“Stop Working. It’s Coffee Time.”

A Story.

Over the summer, I worked a fast-paced job surrounded by fast-paced people with an incredible appetite for getting work done. It was exciting and exhausting, and I miss it dearly.

Interestingly, the most important moment I took away from this job was not completing a task, or solving a problem in a tricky situation, or rushing off to help colleagues.

One morning, I was setting up breakfast with a number of co-workers. It was a chilly New England morning on a beautiful New England college campus, and we knew that we would soon have hundreds of hungry people on our hands. The food had to taste good, smell good, and look good. We couldn’t afford to run out of yogurt or blueberries; the tablecloths couldn’t blow off the tables. There were mouths to feed and a strict aesthetic to maintain.

I was surprised when my boss, who was normally laser-focused on achieving goals and completing tasks, stopped all our work just before people started to arrive.

“Alright, everybody stop. C’mon, take a break. It’s time to have coffee.”
“Rachel. Hey- Rachel! Put down the cream cheese. C’mon.”
“I’m not kidding! Everybody come here. We’re having coffee now.”

“A chilly New England morning on a beautiful New England college campus”

We sat and drank coffee.

We didn’t talk about the hundreds of people that would be arriving soon. We didn’t talk about what needed to be done later that day. We didn’t talk about whether or not we had enough support to accomplish our goals.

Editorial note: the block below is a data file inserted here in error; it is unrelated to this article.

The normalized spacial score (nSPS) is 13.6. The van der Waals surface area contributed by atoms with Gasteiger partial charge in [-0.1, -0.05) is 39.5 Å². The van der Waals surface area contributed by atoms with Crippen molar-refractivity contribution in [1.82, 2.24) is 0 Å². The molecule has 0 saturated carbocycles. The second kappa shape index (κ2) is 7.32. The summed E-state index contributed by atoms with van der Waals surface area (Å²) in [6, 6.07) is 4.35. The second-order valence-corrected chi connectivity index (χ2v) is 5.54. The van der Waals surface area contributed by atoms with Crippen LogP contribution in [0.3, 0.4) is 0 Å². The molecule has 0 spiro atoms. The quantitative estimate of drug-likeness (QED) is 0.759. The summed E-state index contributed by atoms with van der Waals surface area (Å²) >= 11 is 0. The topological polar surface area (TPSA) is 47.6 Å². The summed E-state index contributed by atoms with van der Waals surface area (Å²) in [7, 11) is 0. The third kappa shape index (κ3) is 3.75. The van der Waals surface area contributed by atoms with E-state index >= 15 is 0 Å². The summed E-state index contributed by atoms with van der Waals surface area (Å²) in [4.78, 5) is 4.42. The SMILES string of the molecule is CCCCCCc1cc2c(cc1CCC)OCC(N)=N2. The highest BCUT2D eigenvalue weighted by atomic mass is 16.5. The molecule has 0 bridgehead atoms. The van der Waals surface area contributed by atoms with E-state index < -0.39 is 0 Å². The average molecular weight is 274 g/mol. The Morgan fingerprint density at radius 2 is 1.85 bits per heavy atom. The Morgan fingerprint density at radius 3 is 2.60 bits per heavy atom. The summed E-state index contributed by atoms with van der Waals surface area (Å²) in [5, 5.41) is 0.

We talked about great local ice cream. We showed each other pictures friends and loved ones had posted on Instagram. We playfully argued about our love of (or disdain for) Sugar in the Raw.

We sat and drank coffee.


Too often, we fail to take advantage of coffee time. We drive to the coffee shop where we buy coffee which we then bring elsewhere, or drink while we get something “important” done.

At other points throughout my summer, I made this mistake. In Louisville, KY and Portland, ME, I bought coffee with friends only to rush on to something else. Desperate for caffeine, I failed to be present and to engage in meaningful conversation.

Now, as I can put my entire summer into perspective, it is that otherwise indistinctive coffee I had one early morning in Williamstown, MA that I remember. In those few minutes of downtime and Dunkin, I was reminded that coffee can be so much more than a part of waking up.


I’m making an effort to recreate moments like this one.

“Alright, everybody stop. C’mon, take a break. It’s time to have coffee.”

It doesn’t have to be during a busy morning at work. It doesn’t have to be in Williamstown, MA. It doesn’t even have to be coffee. It’s a reminder that we can all benefit from taking a break, sitting down, and engaging in meaningful conversation. (But, I mean, I’m never going to turn down coffee.)

Caffeine and conversation can bring us together like few other things. If someone tells you to drop everything for a coffee break, do it. It’s worth it.

-O